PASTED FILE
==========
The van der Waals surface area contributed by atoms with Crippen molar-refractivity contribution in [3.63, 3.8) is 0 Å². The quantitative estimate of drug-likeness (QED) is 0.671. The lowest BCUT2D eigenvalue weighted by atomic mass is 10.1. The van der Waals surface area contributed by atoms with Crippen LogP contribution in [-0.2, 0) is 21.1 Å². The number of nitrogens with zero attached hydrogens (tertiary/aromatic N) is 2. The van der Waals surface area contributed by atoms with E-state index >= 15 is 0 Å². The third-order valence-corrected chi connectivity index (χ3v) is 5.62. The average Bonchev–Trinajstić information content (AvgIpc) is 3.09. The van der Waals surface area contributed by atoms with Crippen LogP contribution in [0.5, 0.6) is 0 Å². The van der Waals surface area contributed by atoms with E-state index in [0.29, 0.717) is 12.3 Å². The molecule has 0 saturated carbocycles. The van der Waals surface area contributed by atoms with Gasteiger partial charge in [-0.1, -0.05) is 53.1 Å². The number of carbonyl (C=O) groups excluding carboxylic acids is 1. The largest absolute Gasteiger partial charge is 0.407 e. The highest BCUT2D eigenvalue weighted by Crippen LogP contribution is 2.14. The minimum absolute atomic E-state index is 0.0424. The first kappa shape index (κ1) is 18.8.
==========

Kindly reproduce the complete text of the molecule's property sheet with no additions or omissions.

The van der Waals surface area contributed by atoms with Crippen molar-refractivity contribution in [3.63, 3.8) is 0 Å². The quantitative estimate of drug-likeness (QED) is 0.671. The lowest BCUT2D eigenvalue weighted by atomic mass is 10.1. The van der Waals surface area contributed by atoms with Crippen LogP contribution in [-0.2, 0) is 21.1 Å². The number of nitrogens with zero attached hydrogens (tertiary/aromatic N) is 2. The van der Waals surface area contributed by atoms with E-state index >= 15 is 0 Å². The third-order valence-corrected chi connectivity index (χ3v) is 5.62. The average Bonchev–Trinajstić information content (AvgIpc) is 3.09. The van der Waals surface area contributed by atoms with Crippen LogP contribution in [0.5, 0.6) is 0 Å². The van der Waals surface area contributed by atoms with E-state index in [0.29, 0.717) is 12.3 Å². The molecule has 0 saturated carbocycles. The van der Waals surface area contributed by atoms with Gasteiger partial charge in [-0.1, -0.05) is 53.1 Å². The number of carbonyl (C=O) groups excluding carboxylic acids is 1. The largest absolute Gasteiger partial charge is 0.407 e. The highest BCUT2D eigenvalue weighted by Crippen LogP contribution is 2.14. The minimum absolute atomic E-state index is 0.0424. The first kappa shape index (κ1) is 18.8.